In an ablative experiment, I disabled the local inhibition step. Active columns are still selected globally and columns still have an input radius. You can see that the active columns still tend to be near the interesting areas of the input but that they are clumped. Also, there appear to be areas which are systematically more active.

Link to Sample Inputs and Outputs, without local inhibition:

I would like to continue working with the MNIST dataset. I think that with work I could reach my goal of 90% accuracy.


This is really nice work. I think that you should shoot for ~95% accuracy with the spatial pooler. That is what we (Numenta) get with our SP-only implementation and is still very far from state of the art. But keep in mind that MNIST is a very simple image classification task and the state of the art solutions overfit and get better than human results.

Also just a note that I have been reorganizing [1] so there will be some changes. But I will keep the MNIST SP-only implementation in task and hopefully make it easier to run.



I have a question relatively to ~95% accuracy. As I understood you were able to reach this accuracy because of kNN on top of spatial pooler, and not because patterns from SP had 95% overlap. Right?


My SP reaches 93-94% accuracy at best and does not use a kNN classifier. I experimented with kNN classifiers but found that they used a lot of memory and took a long to time to run, to the extent where kNN was not feasible to use. Instead my classifier keeps track of which neurons correlate with which input categories.

As for Numenta’s MNIST classifiers, I do not know how they work.

I’m assuming you are refering to the overlap between SP mini-column patterns from different inputs in the same category. The statistical classifier which I use will actually recognise many different patterns as the same category, and within a category different inputs will not yield a 95% overlap in output. If the SP had 95% overlap within all categories that would mean that it had learned viewpoint invariance…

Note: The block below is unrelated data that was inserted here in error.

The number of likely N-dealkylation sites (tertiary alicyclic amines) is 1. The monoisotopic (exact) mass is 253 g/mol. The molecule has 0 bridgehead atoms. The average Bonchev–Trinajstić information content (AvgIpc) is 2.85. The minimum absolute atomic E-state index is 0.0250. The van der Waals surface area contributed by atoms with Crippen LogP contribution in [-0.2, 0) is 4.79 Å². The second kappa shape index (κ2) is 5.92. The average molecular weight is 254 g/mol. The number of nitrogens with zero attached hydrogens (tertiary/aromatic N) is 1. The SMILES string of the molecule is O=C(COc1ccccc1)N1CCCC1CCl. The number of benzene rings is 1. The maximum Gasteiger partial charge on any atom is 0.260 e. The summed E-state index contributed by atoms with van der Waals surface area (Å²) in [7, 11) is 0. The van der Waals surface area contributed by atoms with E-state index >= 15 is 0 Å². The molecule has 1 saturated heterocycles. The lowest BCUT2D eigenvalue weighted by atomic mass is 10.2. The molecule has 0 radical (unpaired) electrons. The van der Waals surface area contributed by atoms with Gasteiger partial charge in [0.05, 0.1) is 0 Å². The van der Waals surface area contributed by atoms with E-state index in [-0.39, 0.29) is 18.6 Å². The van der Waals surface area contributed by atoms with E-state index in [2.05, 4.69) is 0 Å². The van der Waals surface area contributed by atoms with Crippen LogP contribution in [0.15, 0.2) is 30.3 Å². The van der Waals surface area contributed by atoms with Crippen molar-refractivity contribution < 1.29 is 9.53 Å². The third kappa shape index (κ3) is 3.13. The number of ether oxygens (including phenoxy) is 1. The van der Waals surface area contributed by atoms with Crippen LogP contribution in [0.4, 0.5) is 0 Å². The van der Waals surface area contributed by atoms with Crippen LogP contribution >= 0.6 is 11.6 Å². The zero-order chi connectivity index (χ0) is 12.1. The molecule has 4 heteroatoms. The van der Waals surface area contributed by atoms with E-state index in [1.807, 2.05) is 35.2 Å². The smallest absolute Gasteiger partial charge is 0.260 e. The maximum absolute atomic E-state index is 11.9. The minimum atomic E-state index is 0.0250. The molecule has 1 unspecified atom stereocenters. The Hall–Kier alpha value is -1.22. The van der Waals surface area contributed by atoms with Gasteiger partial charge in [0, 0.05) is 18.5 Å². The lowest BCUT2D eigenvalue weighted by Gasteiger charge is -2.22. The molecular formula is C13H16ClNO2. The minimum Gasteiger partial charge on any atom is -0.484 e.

Why Python3? I’ve seen reports of problems integrating Python3 with nupic core. I’m interested because I’m now installing a Windows Visual Studio environment to try some HTM code and it’s prompting me to install Anaconda3 by default with optional support for Anaconda2 checked. I believe the default “Python Language Support” option will do straight Python2, and I’m going with that. Since I don’t know how well MS’s installer will support later installation of options, I’m going to take a chance by accepting their default inclusion of Anaconda3, and also include Anaconda2 – hoping these won’t interfere with getting some baseline nupic core programs to run in Python2.


YMMV with Anaconda. Hopefully you can work around it but it gets hairy having multiple versions of python on one system.


Yes, I saw that Anaconda doesn’t work and play well with nupic core in other posts. I’m taking a chance with this because:

  1. Seeing a Python3 program show up here means people are expanding the range of Python configurations for HTM code – and I’d like the option of running those other Python configurations if more such configurations show up (such as Anaconda2 or 3).
  2. By going with Visual Studio’s installation of all this, I’m hoping the way they configure their own versions of these components will be at least integrated and therefore permit me to not involve them in any builds without explicitly asking for them.
  3. I don’t trust MS’s installer to permit me to change my mind later if I want to add an optional component I skipped in the initial VS install.

Of course 30GB is a lot to download over a 3Mbps WISP out here in rural Iowa.